Betrayal - By Lee Nichols Page 0,2

music or—

You’ll hear music, Coby. I’ll play whatever you want.

His sad smile broke my heart. What am I supposed to do now?

I don’t know. Go see your parents? Sara and Harry miss you. I don’t know what your life will be like—

He shot me a look. My what?

Okay, wrong word. Your existence?

A short nod.

I don’t know what it’s going to be like being a ghost. I’m not even sure what it’s like to be a ghostkeeper. Sometimes I wish there were a manual. But I promise you two things. I’ll always be here for you. And I’m going to find Neos—I’m going to kill him for what he did to you.

He nodded slowly, then met my gaze. I’ll help you do it.

Oh! I smiled in relief that he didn’t hate me. I was just hoping you’d still talk to me.

It’s not like I’ve got so many other people to talk to. And you need all the help you can get.

Nah, I said, trying to reassure him. I’ve got everything under control.

Other than being trapped in my grave? Too bad you’re not a ghost—if you were, you could do this. He shot me a crooked grin, like the old Coby, and vanished.

He had a point.

Okay, so you’ve fallen into a grave. Your ghost friend abandons you, you’re cold and wet and wishing you’d worked more on your biceps. How do you get yourself out?

I wasn’t about to use the original Emma’s ring to turn into a ghost. Not only because this was so ridiculous, but because I didn’t know if there were any side effects, like that ring in Tolkien. All I needed was to start gibbering about my preciousssss.

Instead, I hurled myself at the muddy wall and clawed upward until I reached the top of the open grave and grabbed a handful of grass. My boots skidded and slipped as I got another grassy handhold and dragged myself out.

I lay on the ground, panting and aching and wondering how I’d ever get the mud out of the only coat I owned. The snow drifted down and the cold soaked into my sore fingers.

And a pair of worn lace-up boots appeared beside my head. Perfect. The groundskeeper. Probably about to call the police.

“What happened?” he asked.

I knew that voice, like I knew the taste of a hot red-eye chai on a cold morning. I looked up at him, feeling a glow of warmth despite the weather. Bennett. He wore a navy wool coat over a gray sweater and slim jeans, looking casual and gorgeous.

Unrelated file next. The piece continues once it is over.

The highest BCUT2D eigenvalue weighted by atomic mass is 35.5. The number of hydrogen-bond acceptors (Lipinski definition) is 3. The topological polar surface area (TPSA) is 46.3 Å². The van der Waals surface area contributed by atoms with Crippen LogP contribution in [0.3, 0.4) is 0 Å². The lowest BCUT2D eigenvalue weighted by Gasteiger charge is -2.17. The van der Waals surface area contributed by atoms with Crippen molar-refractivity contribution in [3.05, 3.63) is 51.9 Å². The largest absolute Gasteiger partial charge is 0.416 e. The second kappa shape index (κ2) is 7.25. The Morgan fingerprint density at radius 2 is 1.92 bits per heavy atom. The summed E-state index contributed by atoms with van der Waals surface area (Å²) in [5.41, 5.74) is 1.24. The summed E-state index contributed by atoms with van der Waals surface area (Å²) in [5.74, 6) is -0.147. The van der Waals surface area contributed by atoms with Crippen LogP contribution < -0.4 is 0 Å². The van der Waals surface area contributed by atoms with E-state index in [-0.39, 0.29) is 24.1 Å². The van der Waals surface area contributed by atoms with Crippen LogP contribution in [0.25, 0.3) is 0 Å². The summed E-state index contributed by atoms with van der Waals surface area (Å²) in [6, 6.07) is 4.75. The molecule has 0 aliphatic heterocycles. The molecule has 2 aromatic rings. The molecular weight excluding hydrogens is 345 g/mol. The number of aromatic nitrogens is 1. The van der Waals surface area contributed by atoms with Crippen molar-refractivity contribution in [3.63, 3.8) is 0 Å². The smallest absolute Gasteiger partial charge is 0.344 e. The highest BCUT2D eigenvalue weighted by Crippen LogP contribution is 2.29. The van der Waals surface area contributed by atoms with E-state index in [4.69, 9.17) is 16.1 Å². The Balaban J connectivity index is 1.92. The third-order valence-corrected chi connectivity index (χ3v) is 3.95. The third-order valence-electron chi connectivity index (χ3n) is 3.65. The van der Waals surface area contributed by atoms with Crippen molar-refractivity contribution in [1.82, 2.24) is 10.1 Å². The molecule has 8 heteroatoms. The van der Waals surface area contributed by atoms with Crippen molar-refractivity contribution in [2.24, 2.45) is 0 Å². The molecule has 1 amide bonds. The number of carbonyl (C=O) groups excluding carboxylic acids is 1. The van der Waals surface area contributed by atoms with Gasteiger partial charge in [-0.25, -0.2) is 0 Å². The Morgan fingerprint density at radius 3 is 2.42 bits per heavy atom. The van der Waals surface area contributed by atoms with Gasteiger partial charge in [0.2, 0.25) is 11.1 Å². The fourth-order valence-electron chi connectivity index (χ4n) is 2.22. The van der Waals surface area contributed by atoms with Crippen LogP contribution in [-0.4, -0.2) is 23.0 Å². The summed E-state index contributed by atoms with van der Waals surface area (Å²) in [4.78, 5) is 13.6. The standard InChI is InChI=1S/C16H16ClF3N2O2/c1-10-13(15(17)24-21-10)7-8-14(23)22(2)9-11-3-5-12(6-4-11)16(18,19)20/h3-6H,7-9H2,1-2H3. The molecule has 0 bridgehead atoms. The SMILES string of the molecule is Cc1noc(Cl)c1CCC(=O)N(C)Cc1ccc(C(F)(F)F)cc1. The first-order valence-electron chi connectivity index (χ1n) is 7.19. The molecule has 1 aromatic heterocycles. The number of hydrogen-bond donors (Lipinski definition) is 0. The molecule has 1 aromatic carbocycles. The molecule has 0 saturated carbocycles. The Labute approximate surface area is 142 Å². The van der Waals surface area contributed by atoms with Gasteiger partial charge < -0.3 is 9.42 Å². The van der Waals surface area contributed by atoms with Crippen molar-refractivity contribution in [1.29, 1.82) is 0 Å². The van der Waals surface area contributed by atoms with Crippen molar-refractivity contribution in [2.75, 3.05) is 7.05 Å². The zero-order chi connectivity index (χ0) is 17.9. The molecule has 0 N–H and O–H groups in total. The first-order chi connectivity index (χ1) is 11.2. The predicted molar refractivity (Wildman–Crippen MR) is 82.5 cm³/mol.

“Thank God it’s you,” I said.

He took my hand—very briefly—and helped me to my feet. “I thought I’d find you here. Only not looking quite so muddy.” He glanced into the grave. “Did you …?”

“I fell, okay?”

“Then clawed your way out like a bad zombie movie?”

I brushed dirt from my peacoat. “Could’ve happened to anyone.”

He chuckled. “Yeah, your first real summoning. The flash surprises everyone.”

“You might’ve warned me.”

“I would have, if I’d known you were coming so soon,” he said. “He’s not even buried yet.”

“Tell me something I don’t know.”

He gestured to the side of his head. “You’ve got a little something …”

I pulled a dead beetle from my hair. “Gah.”

He bit his lip, trying not to laugh.

“It’s all right.” I sighed. “I’d laugh, too, if I weren’t freezing and slug-ridden. And do I smell?”

“Maybe a little,” he admitted. “C’mon, I’ll take you home.”

He moved to put his arm around me, which was brave considering I stank like Swamp Thing. “I’m okay,” I said, stepping away from him.

Bennett reluctantly let his arm drop, then stuck both hands in the pockets of his coat. “How did it go?”

I shrugged. “He’s back.”

“Is he different?”

“A little.” We walked toward the gates of the cemetery. “His clothes don’t fit right, and I don’t know … he’s sadder and sharper. And even better looking.”

Bennett grunted.

“Not that I care,” I said. “I mean, I do care. I’m glad he’s back. But I don’t care that he’s gorgeous. That’s not the only reason I wanted him back. I mean, that’s not why I summoned him at all. Why am I even talking about this?”

Bennett nudged me with his elbow. “You’re nervous. It’s a big deal, summoning a ghost from his grave.”

“Plus, he’s the only one I knew when he was alive.”

“You’re not still blaming yourself for his death, are you?”

I huddled silently in my muddy coat and followed Bennett toward his ancient Land Rover. I climbed into the left side, because the car had come

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